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It takes a village: New beginnings for Townsville young people in mentoring program

Although our youth justice mentoring program in Townsville only launched last year, lead mentor Sal* has already contributed to many successes, both big and small, and built a strong network of partner organisations.

Sal mentors young people in youth justice and during their transition back into the community in our Stand As One program.

Every day, Sal advocates for their rights, connects them with services, motivates them to take control of their futures and provides them with practical support.

“I’ll listen to young people talk about issues they’ve had at home, their goals, and we’ll talk about steps they can take to achieve them. Often, it’s also practical support, helping with documentation, or arranging services.

New partners

Sal has partnered with international organisation LiteHaus to solve one practical issue that is a barrier for many of her young people: access to technology!

Without a laptop in the home they return to after being in custody, young people cannot participate in programs available to them, and even simple things like writing a CV are hard.

By working with LiteHaus, Sal has organised free second-hand laptops for her mentees, which have been game-changing!

The family unit

“Every situation is different, but I always consider the whole family unit when looking at how to best set my mentees up for success,” Sal says.

“Like with Omar*, a 16-year-old boy I mentor in custody. He desperately wanted to see his young sisters, who are two and three years old and in out-of-home care.

“It’s been a long process, but we’ve managed to arrange monthly visits, and seeing them regularly is helping him focus on his goals and think about how he can be a better role model.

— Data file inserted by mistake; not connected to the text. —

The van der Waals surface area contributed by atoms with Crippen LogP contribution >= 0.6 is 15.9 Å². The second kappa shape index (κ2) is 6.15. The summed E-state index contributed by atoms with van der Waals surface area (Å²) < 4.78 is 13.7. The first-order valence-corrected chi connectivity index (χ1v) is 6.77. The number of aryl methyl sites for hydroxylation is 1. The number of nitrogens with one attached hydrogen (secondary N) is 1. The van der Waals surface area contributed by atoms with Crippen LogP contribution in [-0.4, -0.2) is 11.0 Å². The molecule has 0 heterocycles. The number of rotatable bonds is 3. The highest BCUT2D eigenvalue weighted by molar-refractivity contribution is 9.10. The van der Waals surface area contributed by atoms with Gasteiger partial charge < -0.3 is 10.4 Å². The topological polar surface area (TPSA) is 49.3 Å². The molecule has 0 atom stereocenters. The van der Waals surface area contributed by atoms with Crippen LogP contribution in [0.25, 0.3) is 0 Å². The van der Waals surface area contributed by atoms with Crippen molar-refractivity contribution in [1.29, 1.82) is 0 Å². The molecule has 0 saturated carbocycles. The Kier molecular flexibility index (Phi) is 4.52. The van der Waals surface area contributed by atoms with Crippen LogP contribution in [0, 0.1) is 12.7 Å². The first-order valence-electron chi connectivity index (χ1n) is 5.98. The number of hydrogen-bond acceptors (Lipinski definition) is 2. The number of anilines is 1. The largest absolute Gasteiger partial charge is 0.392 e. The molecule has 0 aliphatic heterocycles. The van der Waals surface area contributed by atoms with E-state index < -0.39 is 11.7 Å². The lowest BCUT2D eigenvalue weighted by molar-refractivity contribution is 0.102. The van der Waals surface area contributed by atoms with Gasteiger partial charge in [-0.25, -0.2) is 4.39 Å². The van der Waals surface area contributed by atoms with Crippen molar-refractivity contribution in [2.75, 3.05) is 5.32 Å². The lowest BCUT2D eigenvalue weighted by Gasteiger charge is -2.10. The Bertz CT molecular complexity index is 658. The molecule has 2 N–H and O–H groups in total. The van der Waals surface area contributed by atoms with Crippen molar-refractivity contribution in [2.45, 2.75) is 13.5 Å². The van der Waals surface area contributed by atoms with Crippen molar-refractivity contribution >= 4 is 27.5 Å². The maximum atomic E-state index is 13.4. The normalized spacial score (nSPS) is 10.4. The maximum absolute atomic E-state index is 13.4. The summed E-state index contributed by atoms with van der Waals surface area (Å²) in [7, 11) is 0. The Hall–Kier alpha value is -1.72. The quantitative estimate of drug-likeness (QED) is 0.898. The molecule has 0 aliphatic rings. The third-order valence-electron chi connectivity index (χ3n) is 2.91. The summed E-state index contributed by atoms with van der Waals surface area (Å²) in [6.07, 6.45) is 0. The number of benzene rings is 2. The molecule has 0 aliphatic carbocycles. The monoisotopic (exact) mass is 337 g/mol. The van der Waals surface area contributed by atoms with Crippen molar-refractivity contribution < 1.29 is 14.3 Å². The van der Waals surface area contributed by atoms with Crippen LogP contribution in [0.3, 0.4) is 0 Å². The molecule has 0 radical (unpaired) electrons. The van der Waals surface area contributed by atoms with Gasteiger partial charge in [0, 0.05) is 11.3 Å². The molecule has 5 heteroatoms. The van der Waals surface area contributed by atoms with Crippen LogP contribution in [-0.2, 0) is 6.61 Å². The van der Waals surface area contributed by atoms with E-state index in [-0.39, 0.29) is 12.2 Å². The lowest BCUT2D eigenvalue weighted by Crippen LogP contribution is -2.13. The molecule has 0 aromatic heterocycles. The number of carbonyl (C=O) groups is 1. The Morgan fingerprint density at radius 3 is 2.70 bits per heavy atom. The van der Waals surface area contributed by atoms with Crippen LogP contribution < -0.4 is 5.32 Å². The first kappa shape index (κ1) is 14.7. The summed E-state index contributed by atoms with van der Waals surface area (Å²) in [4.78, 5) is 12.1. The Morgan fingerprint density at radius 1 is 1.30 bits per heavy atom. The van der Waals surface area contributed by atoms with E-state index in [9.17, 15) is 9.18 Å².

“Their mother was recently incarcerated as well, and even though he’s still young, he wants to one day be in a position to look after them.”

With another young person, Guy*, it was clear from the first session his family’s situation would need to be taken into account.

Guy is 17 and started the program while in custody. He’d experienced severe disadvantages in the community, including homelessness and exposure to crime and substance abuse.

“When we met, he could identify that part of the reason he was there was because mum didn’t have a stable home.”

Sal worked closely with him as he transitioned out of custody and re-joined his mother and sister.

The family were couchsurfing and during his transition out of custody, Sal met Guy’s older sister Paloma*. She is bright and eager to work, but the instability of their home life meant she was also struggling.

“Seeing that Guy looks up to his big sister, I knew if I could get her involved in a program, it would not only help her but also encourage him to join in programs as well.”

Sal helped Paloma join the Step into Success program by the organisation Sharehouse, which SHINE for Kids has partnered with, and the family hasn’t looked back!

The program supports young people in getting job-ready, equipping them with everything from interview skills to documentation, training in teamwork, problem-solving, time management, and more.

These skills help young people become highly employable and assets to any workplace they join.

“The feedback from Step into Success has been incredible. Paloma has never missed a session, is highly motivated, and has now also connected with supported housing,” Sal says.

New beginnings

And the plan has worked! Seeing his big sister do so well has hugely encouraged Guy.

The siblings now get up together every morning, get ready, and head off to their respective programs.

Their mother is thrilled to see them both flourishing and said her son has totally transformed. He’s gone from not being motivated to even have a shower in the morning to getting up every day and heading proudly to the program he is doing with Qld Youth Justice, Transition 2 Success, which Sal organised for him to enrol in.

Sal has also supported Guy and his mother in gaining stable housing. It’s been a complex process, and demand is high, but signs are looking positive.

Thanks to many meetings and letters of support from Sal, Guy and his mum are ‘just around the corner’ from a stable home.

Keeping Guy off the streets and unstable housing and away from negative influences will help break a cycle of offending he has been in since a young age.

“He’s on track and doing what he needs to be doing,” says Sal.

“He’s really happy to be getting up every day and going somewhere, just like his sister. He has some direction for the first time in a long time.”

Thank you to the Department of Social Services, which funds Stand As One in Townsville. 

Please support our mentoring programs for young people and donate today

It takes a village: New beginnings for Townsville young people in mentoring program

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